A woman who is a longtime adviser to Hillary Clinton and former top aide to Bill Clinton is alleged to have set up a potentially illegal off-the-books fundraising scheme for Hillary’s 2008 presidential bid, a charge that if true could swamp the Democratic frontrunner in a money scandal even before her 2016 campaign gets off the ground.
According to the Washington Post, Minyon Moore, who was a senior White House political advisor to Bill Clinton and who is expected to play a major role in Hillary’s 2016 campaign, “personally sought and secured the funding for what prosecutors say was an illegal shadow operation to boost Clinton’s 2008 presidential bid, according to court papers released as part of a wide-ranging campaign finance investigation,” the Post writes.
From the Post:
Washington businessman Jeffrey E. Thompson, who pleaded guilty Monday to federal conspiracy charges in a case that has focused largely on D.C. Mayor Vincent C. Gray’s (D) 2010 campaign, told federal prosecutors that Clinton aide Minyon Moore asked him to fund pro-Clinton efforts in four states and Puerto Rico costing $608,750 during the hard-fought 2008 Democratic presidential primary campaign, the documents show.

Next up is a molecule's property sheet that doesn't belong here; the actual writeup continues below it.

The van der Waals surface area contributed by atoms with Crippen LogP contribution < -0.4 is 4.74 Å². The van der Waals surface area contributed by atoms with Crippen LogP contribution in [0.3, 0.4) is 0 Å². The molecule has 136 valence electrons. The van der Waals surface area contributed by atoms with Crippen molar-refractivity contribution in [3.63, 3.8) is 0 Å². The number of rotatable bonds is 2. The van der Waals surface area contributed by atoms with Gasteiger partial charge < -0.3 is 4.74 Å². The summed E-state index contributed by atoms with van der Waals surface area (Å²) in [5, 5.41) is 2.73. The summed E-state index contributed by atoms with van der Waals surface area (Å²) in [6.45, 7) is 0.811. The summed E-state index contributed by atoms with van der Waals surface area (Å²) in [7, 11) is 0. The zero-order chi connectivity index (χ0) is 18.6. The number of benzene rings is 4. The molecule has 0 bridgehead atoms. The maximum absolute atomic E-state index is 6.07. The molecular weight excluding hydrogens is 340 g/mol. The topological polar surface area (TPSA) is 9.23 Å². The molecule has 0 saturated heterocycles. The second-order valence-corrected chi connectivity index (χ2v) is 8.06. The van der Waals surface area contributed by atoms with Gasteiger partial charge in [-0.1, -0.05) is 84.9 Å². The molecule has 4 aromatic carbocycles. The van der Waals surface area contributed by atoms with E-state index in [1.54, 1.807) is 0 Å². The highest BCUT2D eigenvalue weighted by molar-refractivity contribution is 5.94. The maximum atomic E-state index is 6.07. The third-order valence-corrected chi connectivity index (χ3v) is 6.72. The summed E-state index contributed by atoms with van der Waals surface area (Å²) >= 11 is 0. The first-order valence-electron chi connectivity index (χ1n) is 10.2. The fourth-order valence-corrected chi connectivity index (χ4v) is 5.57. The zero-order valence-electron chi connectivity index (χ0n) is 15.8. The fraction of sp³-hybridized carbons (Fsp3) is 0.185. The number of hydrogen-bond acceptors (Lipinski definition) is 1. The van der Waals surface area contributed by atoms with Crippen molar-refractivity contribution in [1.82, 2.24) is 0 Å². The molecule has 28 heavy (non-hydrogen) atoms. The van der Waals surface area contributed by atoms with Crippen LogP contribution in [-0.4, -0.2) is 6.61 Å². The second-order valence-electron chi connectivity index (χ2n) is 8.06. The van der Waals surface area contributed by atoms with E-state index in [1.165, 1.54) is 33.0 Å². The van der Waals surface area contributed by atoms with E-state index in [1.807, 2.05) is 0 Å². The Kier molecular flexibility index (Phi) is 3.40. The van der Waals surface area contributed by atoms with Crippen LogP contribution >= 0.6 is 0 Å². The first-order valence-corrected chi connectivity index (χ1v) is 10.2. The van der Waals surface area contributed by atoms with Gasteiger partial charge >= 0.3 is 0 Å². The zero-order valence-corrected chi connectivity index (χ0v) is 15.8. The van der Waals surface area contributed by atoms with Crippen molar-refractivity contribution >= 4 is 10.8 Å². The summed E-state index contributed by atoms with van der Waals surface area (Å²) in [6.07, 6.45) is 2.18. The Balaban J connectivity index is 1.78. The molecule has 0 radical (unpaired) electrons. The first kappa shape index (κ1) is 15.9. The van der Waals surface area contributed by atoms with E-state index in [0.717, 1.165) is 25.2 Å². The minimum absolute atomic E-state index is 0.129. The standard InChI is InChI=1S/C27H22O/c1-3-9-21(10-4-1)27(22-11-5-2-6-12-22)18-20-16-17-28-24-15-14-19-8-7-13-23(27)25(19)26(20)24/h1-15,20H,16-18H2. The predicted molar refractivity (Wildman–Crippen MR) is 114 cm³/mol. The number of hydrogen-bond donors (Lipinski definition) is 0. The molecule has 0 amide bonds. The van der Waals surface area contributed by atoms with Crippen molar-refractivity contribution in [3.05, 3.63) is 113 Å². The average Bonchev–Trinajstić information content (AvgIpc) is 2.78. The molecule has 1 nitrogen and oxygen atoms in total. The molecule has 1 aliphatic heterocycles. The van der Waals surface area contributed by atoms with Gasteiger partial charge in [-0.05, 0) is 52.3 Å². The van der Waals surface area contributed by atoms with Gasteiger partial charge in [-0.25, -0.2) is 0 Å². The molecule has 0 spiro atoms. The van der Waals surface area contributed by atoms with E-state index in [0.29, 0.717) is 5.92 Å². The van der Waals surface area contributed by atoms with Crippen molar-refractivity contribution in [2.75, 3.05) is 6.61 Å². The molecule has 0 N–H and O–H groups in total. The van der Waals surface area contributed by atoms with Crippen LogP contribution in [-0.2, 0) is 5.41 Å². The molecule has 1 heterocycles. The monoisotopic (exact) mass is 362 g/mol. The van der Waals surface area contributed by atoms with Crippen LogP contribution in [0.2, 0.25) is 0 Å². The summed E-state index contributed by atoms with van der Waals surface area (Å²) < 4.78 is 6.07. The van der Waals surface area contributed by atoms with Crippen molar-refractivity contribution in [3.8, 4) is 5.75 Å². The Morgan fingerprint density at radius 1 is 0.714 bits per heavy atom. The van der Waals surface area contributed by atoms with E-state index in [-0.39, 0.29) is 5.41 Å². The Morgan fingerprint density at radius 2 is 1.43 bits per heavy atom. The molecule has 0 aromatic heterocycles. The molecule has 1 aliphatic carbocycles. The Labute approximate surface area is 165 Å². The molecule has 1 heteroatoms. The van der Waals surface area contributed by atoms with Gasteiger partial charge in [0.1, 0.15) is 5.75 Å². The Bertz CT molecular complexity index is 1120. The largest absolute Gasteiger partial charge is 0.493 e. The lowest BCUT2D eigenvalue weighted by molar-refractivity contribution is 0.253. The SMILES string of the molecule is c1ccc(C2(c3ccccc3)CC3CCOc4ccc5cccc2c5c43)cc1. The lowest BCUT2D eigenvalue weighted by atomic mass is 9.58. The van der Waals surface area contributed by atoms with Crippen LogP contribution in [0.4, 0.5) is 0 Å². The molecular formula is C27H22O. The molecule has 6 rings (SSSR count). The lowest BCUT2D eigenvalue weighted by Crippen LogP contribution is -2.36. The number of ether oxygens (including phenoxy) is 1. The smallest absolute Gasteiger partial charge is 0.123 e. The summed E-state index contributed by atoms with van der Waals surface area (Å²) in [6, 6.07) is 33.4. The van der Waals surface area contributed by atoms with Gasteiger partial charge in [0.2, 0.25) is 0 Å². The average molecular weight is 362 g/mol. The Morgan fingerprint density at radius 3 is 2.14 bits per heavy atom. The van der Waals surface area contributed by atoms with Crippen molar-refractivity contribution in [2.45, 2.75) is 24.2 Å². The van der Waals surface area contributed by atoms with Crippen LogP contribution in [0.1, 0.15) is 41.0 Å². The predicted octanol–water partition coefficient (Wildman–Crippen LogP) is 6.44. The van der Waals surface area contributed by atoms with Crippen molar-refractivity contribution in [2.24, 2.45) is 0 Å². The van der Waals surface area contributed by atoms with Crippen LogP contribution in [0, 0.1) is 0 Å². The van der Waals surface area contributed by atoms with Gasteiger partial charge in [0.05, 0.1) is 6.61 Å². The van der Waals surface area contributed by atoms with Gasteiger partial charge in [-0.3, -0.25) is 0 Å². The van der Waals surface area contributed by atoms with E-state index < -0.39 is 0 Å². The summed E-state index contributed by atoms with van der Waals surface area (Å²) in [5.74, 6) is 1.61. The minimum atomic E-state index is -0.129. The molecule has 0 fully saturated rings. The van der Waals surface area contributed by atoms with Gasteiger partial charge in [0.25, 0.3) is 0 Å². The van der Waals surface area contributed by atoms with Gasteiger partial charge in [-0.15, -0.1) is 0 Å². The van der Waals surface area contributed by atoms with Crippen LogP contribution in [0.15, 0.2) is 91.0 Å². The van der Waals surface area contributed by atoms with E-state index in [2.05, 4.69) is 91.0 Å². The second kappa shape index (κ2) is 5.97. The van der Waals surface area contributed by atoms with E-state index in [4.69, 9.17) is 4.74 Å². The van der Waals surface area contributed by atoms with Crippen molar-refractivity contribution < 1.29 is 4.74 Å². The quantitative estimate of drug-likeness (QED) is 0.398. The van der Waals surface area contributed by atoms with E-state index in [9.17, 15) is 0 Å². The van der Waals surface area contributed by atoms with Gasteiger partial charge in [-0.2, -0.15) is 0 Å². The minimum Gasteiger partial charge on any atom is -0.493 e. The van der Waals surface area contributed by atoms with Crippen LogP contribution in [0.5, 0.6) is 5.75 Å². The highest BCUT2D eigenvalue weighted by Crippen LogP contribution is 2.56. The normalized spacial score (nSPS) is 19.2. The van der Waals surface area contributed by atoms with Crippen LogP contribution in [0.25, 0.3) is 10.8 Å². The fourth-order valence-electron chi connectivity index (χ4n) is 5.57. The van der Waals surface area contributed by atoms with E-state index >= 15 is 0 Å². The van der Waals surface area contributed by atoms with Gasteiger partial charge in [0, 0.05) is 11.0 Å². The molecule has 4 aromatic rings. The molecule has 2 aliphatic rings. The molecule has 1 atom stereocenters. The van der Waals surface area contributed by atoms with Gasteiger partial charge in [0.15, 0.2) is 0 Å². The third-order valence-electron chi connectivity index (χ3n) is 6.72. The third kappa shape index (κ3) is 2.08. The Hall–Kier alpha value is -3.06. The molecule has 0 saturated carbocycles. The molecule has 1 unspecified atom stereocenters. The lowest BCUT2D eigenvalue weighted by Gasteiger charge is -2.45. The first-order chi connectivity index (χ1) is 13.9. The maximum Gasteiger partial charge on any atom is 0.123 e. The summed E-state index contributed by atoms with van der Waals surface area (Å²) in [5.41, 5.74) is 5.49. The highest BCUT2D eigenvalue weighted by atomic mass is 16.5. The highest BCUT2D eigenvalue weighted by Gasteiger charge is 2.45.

A spokesman for Moore denied the claim, and prosecutors said they have no evidence Mrs. Clinton was aware of the alleged scheme.
One fun fact here is how the Clinton camp hit back, taking a page right out of the Obama team’s playbook, which calls for bashing the press and trying to intimidate reporters into not writing true stories.
According to National Journal, a Clinton aide went directly after the Post using some of the colorful language Obama aides are famous for:
Burns Strider, a longtime Clinton aide who now works with the pro-Clinton rapid-response group Correct the Record, called the allegations “bizarre and brazenly false.” Strider defended Moore, with whom he’s worked with over the years, and called The Post‘s reporting “irresponsible.”
“I think it’s horseshit. I think The Washington Post is acting like some kind of an Internet blog or something instead of doing real reporting,” he told National Journal. “I think it’s pretty clear through everything that’s come out that [Moore] didn’t do anything wrong and has been exonerated and has been fully helpful in the case, and that’s the bottom line.”
A spokesperson for The Washington Post told National Journal that “the story is based on publicly available documents,” and that the paper gave Moore “ample time to reply.”
The Clinton team should be wary of ruining its relations with the press prior to the conclusion of the Democratic Party. At some point, reporters will fall in love with a Democratic insurgent campaign that looks like it might topple Hillary, and at that point the Clinton campaign will need the press.
After she’s wrapped up the nomination and she faces a Republican to whom the press will naturally be hostile, they can be less polite.
Assuming, of course, they’re not too concerned about the exercise of First Amendment rights.